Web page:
This Bad Boss Created a Hostile Workplace that Triggered a Mother’s Protective Instincts
At first, Nexamije Qorrolli thought that her old employer would be a good place for her daughter to start a career as a dental hygienist.
Instead, Fortesa Qorrolli, barely out of her teens, landed in a highly sexualized atmosphere at Metropolitan Dental Associates in Manhattan, N.Y., according to a lawsuit filed by the daughter — even as her mother, who had previously worked at a different MDA location, rejoined the practice and tried to shield her daughter from harassment.
Mother and daughter, who relied on their jobs to support their family of political refugees, testified that MDA’s office on Broadway was overseen by Mario Orantes, whom they labelled in court as a predator and “animal.” According to the daughter’s complaint, Mr. Orantes would pressure female MDA employees to accept his advances, taking them into vacant examination rooms and rewarding those who surrendered while penalizing anyone who refused.
At trial, Mr. Orantes denied any harassment of his staff. The judge directed jurors to focus narrowly on evidence of the office manager’s behavior toward the younger Ms. Qorrolli, who recounted a number of incidents, including a time when Mr. Orantes grabbed her in an elevator and commented approvingly on her body’s firmness.
The elder Ms. Qorrolli, meanwhile, had decided to shadow her daughter whenever Mr. Orantes pulled her aside, hovering nearby to the irritation of Mr. Orantes, who called her “like Hitler” for her policing, according to testimony.
Both Qorrollis finally quit the dental practice after six years of pressure and gaslighting, according to their testimony. By the end, daughter Fortesa was still fending off Mr. Orantes but had spiraled into depression, panic attacks, and suicidal thoughts, jurors heard.
Mario Orantes is our Bad Boss of the Month.
Two separate federal juries found MDA liable to Fortesa Qorrolli for allowing a hostile work environment. The first panel awarded her about $2.6 million on three claims, but in December 2022 the judge ordered a retrial because, in her view, jurors had improperly punished MDA after hearing numerous allegations about Mr. Orantes that they weren’t supposed to assess for their truth.
At the second trial, in February 2023, a jury again found in favor of Ms. Qorrolli, on a single claim. This time the judge controlled evidence more tightly, and jurors awarded only nominal damages.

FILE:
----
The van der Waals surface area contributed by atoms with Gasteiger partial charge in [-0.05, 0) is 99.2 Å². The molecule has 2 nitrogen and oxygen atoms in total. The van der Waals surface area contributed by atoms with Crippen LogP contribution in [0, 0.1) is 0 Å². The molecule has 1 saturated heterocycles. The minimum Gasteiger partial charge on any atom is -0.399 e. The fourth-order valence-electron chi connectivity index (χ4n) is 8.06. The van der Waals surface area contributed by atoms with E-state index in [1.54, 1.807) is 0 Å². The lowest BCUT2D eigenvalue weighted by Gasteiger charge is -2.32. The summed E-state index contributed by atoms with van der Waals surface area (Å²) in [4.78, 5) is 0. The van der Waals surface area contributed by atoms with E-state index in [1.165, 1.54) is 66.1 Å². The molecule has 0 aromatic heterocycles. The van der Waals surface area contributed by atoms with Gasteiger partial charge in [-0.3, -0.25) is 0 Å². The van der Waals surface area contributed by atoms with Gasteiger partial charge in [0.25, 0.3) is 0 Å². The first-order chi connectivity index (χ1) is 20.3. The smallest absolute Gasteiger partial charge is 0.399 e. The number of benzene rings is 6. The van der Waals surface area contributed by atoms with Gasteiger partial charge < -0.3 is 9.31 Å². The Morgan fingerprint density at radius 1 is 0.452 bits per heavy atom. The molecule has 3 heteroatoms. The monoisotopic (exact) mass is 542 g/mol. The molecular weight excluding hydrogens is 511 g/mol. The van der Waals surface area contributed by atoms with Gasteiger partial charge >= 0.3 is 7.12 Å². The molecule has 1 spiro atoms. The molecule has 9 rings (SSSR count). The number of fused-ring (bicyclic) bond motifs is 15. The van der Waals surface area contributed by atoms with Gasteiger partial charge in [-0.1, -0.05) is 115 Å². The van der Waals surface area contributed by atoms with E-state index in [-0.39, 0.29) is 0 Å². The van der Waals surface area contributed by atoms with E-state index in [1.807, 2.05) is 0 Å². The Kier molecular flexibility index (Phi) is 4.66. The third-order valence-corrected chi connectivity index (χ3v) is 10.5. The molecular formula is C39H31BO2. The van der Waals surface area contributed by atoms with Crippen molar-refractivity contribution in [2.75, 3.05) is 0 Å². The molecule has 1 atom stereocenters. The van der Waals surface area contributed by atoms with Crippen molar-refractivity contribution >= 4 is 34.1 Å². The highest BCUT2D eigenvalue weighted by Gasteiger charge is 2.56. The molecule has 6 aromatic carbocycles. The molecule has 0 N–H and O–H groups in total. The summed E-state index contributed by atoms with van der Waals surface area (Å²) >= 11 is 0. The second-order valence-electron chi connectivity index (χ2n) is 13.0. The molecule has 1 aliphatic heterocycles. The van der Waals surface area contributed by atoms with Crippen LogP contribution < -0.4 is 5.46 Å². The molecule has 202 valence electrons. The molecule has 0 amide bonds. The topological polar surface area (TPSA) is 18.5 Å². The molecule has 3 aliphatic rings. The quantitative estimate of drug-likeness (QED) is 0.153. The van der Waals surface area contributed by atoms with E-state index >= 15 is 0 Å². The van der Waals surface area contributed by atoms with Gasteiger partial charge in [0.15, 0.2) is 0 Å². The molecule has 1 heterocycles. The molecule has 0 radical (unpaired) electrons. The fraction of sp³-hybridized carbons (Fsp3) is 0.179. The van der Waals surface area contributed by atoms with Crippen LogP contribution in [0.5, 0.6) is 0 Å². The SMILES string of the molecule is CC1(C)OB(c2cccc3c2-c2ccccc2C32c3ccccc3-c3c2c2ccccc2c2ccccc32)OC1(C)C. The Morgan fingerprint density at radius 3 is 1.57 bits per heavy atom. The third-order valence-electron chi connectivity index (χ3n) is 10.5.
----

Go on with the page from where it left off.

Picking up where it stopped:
Last month the judge declined to order a third trial, which Ms. Qorrolli had requested to reconsider the damages award. The second jury was entitled to find the young plaintiff’s testimony “overwrought,” the judge wrote, and to limit damages accordingly.
Ms. Qorrolli is appealing both outcomes, asking for a reinstatement of the original $2.6 million verdict.
The Qorrolli family arrived in the United States from Albania in 1996 with no money, a single suitcase, and three young children, mother Nexamije testified in court. At that time she was a newly qualified dentist fleeing political unrest; Fortesa, her oldest, was just six.
After taking some U.S. exams, Nexamije became a dental assistant and was hired at MDA’s Brooklyn office, originally working at $7 an hour for dentist and MDA owner Paul Cohen. Subsequently she worked for other dentists and attended community college in the Bronx alongside her daughter, who was following in her footsteps. The women qualified as dental hygienists within a year of each other. Nexamije already had a job in Brooklyn, but she pointed Fortesa back to Dr. Cohen, her first U.S. employer.
“I told her, if Dr. Cohen will ask you, you can let him know that you are my daughter,” the mother testified. “Dr. Cohen hired her [on the] spot.”
Fortesa was assigned to a different MDA office, however, in downtown Manhattan, in the periodontal department. She had just turned 20. Soon afterward, her mother joined her: Having reconnected via Fortesa, Dr. Cohen “begged [Nexamije] to quit her job” and return to MDA, the daughter testified.
Both women thrived at first, and their paychecks became crucial to the Qorrolli family, which had just bought a house and had two younger children to support and, later, put through college. “My dad was working,” the daughter told jurors, “but he wasn’t making enough to pay for mortgage and bills. Everything depended on me and my mom.”
They soon attracted the attention of Mr. Orantes, who had started working for MDA at 17 years old, back in the 1980s, and had risen to become Dr. Cohen’s “right arm” after earning “an extreme amount of trust” as an administrator, according to the dentist’s own testimony.
Mr. Orantes was known within the office as a harasser, the younger Ms. Qorrolli told jurors. Several other employees told her that “Mario has sex with anyone and everyone, whoever he lays his eyes on,” she testified. “And if you don’t give in to his sexual desires, then he will make your life a living hell.”
According to Ms. Qorrolli’s complaint and her testimony, Mr. Orantes gave extra pay, easier work, and even free dental treatments to women who “acquiesced” — allegations that Mr. Orantes denied. Ms. Qorrolli testified that she often witnessed him pulling a particular hygienist into a room for about 20 minutes, after which the hygienist would emerge with smeared lipstick. At one point, she told jurors, she opened the lunch room door to find Mr. Orantes and the hygienist “chest to chest,” the woman’s clothing askew.